Atelier Decor: What 6 rooms from famous paintings would look like in real life

Paintings of historical interiors are fascinating hybrid images — midway between the work of a great artist’s imagination and a document of the past.

While famous artists often worked from ‘real life’ scenarios, paintings such as Vincent van Gogh’s ‘The Bedroom’ or Kandinsky’s ‘My Dining Room’ are dubious historical records. They tell us as much about the painter’s state of mind as they do about decorating trends of the 19th or early 20th century.

For today’s artistically-inclined interior designers, the existence of such paintings is a gift: the chance to see forgotten furniture and color combinations through the eyes of a genius. For everyone else, imagining how those rooms might look in real life takes a bit more work. We decided to create realistic, character-generated (CG) renders of six of the most famous paintings of historical rooms.

Bedroom – Vincent Van Gogh’s ‘The Bedroom’

Van Gogh described the painting of his room in the French town of Arles as an evocation of peace and relaxation. The simplicity of the furniture and wabi-sabi feel of the chipped paintwork on the walls and floorboards instantly feels calm and unpretentious.

The jerky angles and inclusion of three claustrophobic walls tend to undo some of the calming effects, however. Our CG image emphasizes the use of natural light from the window, the hanging mirror, and contrasting shades of the doors, all of which create a more spacious feel.

Conservatory – Grant Wood’s ‘The Sun Shine on the Corner’

American painter Grant Wood is most famous for his ‘American Gothic’ – the painting of a farming couple outside their wooden Iowa home. If Wood’s ‘Sun Shine’ is a little less stern, it retains an element of the same rural melancholy and quietness.

The conservatory maintains this sense of quiet while achieving an enviable level of stylishness. Grant restricted the palette to just two colors: the white of the flowers, walls, and fixtures and fittings, and the lively green of the plant leaves. Shadows, soil, and coal-colored earthenware add relief.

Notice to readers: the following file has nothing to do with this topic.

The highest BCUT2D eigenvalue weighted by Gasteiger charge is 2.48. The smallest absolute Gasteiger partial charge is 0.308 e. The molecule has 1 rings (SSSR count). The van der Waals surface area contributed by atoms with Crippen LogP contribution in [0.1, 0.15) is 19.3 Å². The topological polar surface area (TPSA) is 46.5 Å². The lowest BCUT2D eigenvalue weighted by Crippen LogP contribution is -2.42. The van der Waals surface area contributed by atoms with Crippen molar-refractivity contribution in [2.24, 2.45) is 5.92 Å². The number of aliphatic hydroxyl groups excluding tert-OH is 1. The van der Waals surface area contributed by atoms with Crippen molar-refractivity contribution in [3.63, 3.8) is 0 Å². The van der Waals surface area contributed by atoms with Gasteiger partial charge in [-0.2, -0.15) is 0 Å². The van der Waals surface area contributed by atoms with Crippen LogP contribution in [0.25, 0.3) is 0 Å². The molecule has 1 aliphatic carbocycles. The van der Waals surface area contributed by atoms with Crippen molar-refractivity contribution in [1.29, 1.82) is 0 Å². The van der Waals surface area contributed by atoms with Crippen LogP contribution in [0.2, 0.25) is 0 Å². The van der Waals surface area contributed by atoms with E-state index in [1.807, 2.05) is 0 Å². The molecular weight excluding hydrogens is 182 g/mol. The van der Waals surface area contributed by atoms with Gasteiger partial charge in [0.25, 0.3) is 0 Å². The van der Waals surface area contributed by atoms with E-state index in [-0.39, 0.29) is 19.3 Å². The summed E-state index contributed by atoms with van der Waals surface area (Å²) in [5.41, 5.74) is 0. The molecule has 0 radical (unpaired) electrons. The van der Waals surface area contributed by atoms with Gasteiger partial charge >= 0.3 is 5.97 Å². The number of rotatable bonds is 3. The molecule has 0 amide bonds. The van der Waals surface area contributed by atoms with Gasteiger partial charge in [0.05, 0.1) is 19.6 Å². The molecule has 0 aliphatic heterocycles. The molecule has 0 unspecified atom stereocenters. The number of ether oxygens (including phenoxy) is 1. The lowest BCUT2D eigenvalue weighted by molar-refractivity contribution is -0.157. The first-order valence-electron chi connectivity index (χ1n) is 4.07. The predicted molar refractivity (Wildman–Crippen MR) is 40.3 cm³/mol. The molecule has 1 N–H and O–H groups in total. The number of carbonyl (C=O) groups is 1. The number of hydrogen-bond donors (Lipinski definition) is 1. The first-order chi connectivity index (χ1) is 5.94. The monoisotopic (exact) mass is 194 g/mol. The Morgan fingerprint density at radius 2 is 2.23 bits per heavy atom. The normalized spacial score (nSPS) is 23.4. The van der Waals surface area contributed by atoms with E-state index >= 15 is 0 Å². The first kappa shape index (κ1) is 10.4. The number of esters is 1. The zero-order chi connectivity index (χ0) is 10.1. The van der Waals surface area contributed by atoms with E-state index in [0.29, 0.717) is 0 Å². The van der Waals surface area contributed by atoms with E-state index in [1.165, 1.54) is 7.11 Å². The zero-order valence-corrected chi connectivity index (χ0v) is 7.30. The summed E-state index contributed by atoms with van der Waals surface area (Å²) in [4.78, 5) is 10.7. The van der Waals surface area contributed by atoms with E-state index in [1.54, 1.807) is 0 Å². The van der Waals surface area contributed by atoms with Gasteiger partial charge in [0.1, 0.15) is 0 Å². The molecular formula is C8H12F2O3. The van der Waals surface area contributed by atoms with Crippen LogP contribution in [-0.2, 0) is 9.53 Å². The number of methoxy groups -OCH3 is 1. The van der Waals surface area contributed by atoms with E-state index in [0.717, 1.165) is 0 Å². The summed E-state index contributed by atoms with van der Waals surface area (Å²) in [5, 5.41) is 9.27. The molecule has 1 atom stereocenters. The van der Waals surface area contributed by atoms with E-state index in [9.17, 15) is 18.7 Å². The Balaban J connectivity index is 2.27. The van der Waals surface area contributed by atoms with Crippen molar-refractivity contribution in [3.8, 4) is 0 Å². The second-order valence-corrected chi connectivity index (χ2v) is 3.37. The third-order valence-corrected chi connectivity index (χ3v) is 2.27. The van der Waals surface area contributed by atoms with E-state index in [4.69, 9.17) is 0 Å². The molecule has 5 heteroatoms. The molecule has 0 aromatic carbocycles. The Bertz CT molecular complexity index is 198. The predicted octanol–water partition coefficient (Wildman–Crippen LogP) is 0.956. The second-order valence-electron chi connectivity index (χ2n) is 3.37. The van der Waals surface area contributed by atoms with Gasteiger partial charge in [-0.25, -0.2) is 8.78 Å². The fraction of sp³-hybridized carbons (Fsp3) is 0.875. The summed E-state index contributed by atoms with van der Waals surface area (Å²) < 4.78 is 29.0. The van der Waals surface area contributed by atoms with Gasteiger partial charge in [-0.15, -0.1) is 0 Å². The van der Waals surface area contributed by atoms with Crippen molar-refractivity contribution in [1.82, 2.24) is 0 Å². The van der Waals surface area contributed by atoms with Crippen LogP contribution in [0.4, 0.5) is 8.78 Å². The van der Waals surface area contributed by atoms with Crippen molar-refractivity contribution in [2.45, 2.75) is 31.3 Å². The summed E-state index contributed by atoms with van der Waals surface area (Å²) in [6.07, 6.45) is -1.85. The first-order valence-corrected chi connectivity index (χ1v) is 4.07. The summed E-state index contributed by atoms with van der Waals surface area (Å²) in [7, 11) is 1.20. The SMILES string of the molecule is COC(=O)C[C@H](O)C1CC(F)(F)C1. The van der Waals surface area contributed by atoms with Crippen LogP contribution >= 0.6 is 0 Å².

Dining Room – Wassily Kandinsky’s ‘Interior (My Dining Room)’

Kandinsky was on the brink of evolving from figurative to abstract art when he painted his dining room in 1909 – and it shows. The artist was already more interested in color and shape as a kind of ‘visual music’ than as a representation of concrete phenomena.

His choice of colors for this piece was likely subjective. However, the affection he feels for the space can be very inspirational for today’s swatch-wielding home decorator. Our CG render reveals the textures and shapes that made Kandinsky’s dining room such a welcoming place.

Kitchen – Konstantin Korovin’s ‘Interior’

The bare walls and wooden floor of Korovin’s impressionist kitchen stand in stark contrast to Kandinsky’s vibrant dining room.

The secret here is function over form. The rustic style emphasizes the use-value of every element, with frills such as the pattern on the tablecloth adding a touch of levity.

Living Room – Roy Lichtenstein’s ‘Interior with restful paintings’

Pop art pioneer Roy Lichtenstein’s living room certainly doesn’t feel very restful with his signature stripes and dots. And his 2D take is intended to evoke the flatness of a comic strip as much as the space of a real-life room.

Our designers made the 3D render feel more restful by turning it inside out: they put realistic-looking décor in the room and a pair of vintage Lichtensteins on the wall in place of the artist’s ‘paintings within a painting.’ The weave of the rug and upholstery and the geometric fascia of the lamp inflate the artist’s two-dimensional shading into a more tangible 3D form.

Sitting Room – Eduard Petrovich Hau’s ‘Empress Alexandra Feodorovna’s Sitting Room, Cottage Palace, St. Petersburg, Russia’

Hau’s watercolor of the Tsarina of Russia’s sitting room looks rather posh, decorated richly with stained-glass, and gothic-revival chandelier and screens. In fact, Alexandra’s study was part of a cottage especially built for the Tsarina as a chance to “rest her eyes from all that gold” in her even more formal home at Peterhof Palace.

The pictures Hau painted were, themselves, almost photorealistic in style. If he had had the tools that we have today, perhaps his rendering would have looked a little bit like ours?

Why not take inspiration from these arresting interiors next time your decorating and turn your house into a work of art?

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